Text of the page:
Saturday, November 26, 2016
First Sunday in Advent
Today is the first day of the Church Calendar: the First Sunday in Advent. The above Advent wreath was made by Keith a over a decade ago for the sanctuary at Lake Murray Community Church after Pastor Rollo Casiple left for Miami and took his Advent wreath with him. I hope that the church family at Lake Murray, where we worshiped for nearly twenty years, still uses it in their worship services. It is a lovely wreath, indeed.
Here is the Collect for the First Sunday in Advent from the Book of Common Prayer 2011 which is to be prayed daily throughout the Advent Season:
Almighty God, give us grace to cast off the works of darkness and put on the armor of light, now during this present life in which your Son Jesus Christ came to visit us in great humility, so that at the last day when he will come again in glorious majesty to judge the living and the dead, we may rise to eternal life; Through him who lives and rules with you and the Holy Spirit, now and forever. Amen. (References: Romans 13.12; 2 Timothy 4.1; Philippians 2.5-8; 1 Thessalonians 4.16-17)
Here's some basic information about Advent that I've gleaned from several sources:
The word “Advent” means “coming” or “arrival.” The focus of the four weeks before Christmas is the celebration of the birth of Jesus in His First Advent, the Incarnation, and the anticipation of His return in His Second Advent, His Coming again to the earth. Thus, Advent celebrates the revelation of God in Christ whereby all people may be reconciled to God, a process in which we now participate, and the consummation of which we anticipate in the Second Coming.
Advent also symbolizes the spiritual journey of Christians as we affirm that Christ has come, that He is present in the world today, and that He will come again in power. It calls us to holy living that arises from a profound sense that we live “between the times” and are called to be faithful ambassadors of Christ’s gospel as His return is imminent.
Advent is richly symbolic. The light of the candles reminds us that Jesus is “the light of the world” and that we are also called to “walk in the light, as He is in the light.” The purple of the candles symbolizes the royalty of Christ, the Almighty who “made Himself nothing, taking the very nature of a servant, being made in human likeness.” The rose candle reminds us that hope, joy, and peace are near, available only through God. The large white candle, the Christ candle, recalls Christ’s holiness, purity – He who was without sin who died for the sins of all. The greenery, symbolizing abundant life, surrounds a circular wreath – never ending, eternal life. The red of the holly berries reminds us of His blood to be shed on the cross for us.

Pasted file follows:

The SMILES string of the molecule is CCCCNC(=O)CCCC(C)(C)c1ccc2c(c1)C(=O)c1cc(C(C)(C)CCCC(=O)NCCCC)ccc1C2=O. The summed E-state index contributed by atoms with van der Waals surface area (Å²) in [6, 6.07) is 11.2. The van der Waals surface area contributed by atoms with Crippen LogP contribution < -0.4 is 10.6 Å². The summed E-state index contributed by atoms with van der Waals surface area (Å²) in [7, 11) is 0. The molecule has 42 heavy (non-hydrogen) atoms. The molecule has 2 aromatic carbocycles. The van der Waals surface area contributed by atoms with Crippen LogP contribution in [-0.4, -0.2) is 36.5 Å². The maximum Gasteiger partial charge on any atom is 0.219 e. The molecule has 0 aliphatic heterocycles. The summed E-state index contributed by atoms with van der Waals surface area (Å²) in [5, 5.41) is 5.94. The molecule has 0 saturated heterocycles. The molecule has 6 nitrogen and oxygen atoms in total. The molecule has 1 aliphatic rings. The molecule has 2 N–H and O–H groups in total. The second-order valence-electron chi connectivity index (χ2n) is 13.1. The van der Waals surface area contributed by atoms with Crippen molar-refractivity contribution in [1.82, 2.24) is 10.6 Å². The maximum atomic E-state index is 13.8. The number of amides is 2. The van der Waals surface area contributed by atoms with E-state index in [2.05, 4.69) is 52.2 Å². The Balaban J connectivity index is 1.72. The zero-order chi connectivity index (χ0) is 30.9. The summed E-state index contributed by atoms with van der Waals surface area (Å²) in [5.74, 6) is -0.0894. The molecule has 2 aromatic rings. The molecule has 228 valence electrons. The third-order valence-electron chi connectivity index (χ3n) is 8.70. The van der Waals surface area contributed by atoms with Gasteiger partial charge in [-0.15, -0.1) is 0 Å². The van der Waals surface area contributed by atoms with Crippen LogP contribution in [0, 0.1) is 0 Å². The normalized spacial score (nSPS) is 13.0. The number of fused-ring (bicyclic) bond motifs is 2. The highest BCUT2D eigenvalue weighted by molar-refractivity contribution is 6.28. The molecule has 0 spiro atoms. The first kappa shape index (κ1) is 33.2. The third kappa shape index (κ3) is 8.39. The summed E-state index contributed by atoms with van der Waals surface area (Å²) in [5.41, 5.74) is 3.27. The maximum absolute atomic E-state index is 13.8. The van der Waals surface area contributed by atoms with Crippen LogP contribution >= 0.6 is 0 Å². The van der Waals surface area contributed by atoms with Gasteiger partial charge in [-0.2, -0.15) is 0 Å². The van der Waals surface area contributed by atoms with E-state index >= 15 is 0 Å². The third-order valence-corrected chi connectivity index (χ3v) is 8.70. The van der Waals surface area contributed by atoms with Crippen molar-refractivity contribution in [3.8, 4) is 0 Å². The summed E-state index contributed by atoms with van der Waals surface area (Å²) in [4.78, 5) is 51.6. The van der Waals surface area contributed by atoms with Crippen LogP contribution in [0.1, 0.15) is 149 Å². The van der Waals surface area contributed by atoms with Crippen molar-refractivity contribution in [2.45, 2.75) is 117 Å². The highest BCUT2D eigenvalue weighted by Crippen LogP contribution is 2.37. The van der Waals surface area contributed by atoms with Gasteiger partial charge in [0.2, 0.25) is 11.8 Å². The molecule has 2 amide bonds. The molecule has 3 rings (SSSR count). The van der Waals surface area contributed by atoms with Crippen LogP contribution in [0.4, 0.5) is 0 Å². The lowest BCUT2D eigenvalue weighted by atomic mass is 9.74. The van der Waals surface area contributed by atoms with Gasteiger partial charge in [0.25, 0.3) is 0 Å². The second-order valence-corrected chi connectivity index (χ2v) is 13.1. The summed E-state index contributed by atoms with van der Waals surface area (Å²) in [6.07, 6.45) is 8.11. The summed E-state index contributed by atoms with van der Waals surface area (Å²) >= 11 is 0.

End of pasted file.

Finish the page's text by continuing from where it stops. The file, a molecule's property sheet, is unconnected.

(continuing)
Advent takes place over the four Sundays before Christmas: today, the first Sunday, we light the Prophecy Candle, which reminds us of the Old Testament prophecies concerning the Messiah. On the second Sunday we light the Bethlehem Candle, which shows us that Christ was born in the poorest of towns, in utter humiliation. We light the Shepherd Candle on the third Sunday, which recalls the shepherds watching their flocks by night when Christ was born, and also symbolizes Jesus Himself, the Good Shepherd who knows His sheep. On the fourth Sunday we light the Angel candle, which reminds us of the Heavenly Host, proclaiming the Good News in Bethlehem on that night long ago, and also that the angels rejoice when one sinner turns to the Lord. Finally, on Christmas we light the Christ Candle, which reminds us whose Light we are celebrating: the light of Him who rescued us from darkness and death and reconciled us to God Himself.
The primary focus of Advent is Jesus the Christ, the Son of the Living God, as we wait together to celebrate His birth, death, and glorious resurrection. We anticipate His working in our hearts as we celebrate together Advent together as a church family.
And a beautiful prayer for the beginning of Advent that we used to pray together in Lake Murray's adult Sunday School:
we remember the promise of your Son.
As the light from this candle,
may the bless of Christ come upon us,
brightening our way
and guiding us by his truth.
May Christ our Savior bring life
into the darkness of our world,
and to us, as we wait for his coming.
We ask this through Christ our Lord. Amen
If your family has a special way to celebrate Advent, please let me know. I'm always on the lookout for new ways to celebrate this Holy time in which we remember our Savior's first coming as a babe in Bethlehem and anticipate His second coming as well.
Here's a helpful article from the site ExploreGod: "What Is Advent?"
A blessed Advent to you and yours!